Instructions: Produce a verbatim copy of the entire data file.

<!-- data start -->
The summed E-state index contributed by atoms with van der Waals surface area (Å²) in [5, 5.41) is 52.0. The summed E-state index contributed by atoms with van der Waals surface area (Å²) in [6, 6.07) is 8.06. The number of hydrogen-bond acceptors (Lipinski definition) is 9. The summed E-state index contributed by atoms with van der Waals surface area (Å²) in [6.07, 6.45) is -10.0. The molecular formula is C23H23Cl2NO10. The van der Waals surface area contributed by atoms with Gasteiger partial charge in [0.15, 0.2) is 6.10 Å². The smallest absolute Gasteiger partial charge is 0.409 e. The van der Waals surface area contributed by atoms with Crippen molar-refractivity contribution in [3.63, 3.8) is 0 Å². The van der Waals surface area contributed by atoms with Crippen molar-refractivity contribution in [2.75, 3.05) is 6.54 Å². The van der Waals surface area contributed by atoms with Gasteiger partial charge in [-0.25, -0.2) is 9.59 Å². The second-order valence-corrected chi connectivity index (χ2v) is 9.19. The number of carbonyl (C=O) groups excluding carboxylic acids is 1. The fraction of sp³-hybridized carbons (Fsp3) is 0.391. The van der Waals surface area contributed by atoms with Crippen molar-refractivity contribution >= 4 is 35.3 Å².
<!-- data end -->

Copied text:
The summed E-state index contributed by atoms with van der Waals surface area (Å²) in [5, 5.41) is 52.0. The summed E-state index contributed by atoms with van der Waals surface area (Å²) in [6, 6.07) is 8.06. The number of hydrogen-bond acceptors (Lipinski definition) is 9. The summed E-state index contributed by atoms with van der Waals surface area (Å²) in [6.07, 6.45) is -10.0. The molecular formula is C23H23Cl2NO10. The van der Waals surface area contributed by atoms with Gasteiger partial charge in [0.15, 0.2) is 6.10 Å². The smallest absolute Gasteiger partial charge is 0.409 e. The van der Waals surface area contributed by atoms with Crippen molar-refractivity contribution in [3.63, 3.8) is 0 Å². The van der Waals surface area contributed by atoms with Crippen molar-refractivity contribution in [2.75, 3.05) is 6.54 Å². The van der Waals surface area contributed by atoms with Gasteiger partial charge in [-0.25, -0.2) is 9.59 Å². The second-order valence-corrected chi connectivity index (χ2v) is 9.19. The number of carbonyl (C=O) groups excluding carboxylic acids is 1. The fraction of sp³-hybridized carbons (Fsp3) is 0.391. The van der Waals surface area contributed by atoms with Crippen molar-refractivity contribution >= 4 is 35.3 Å².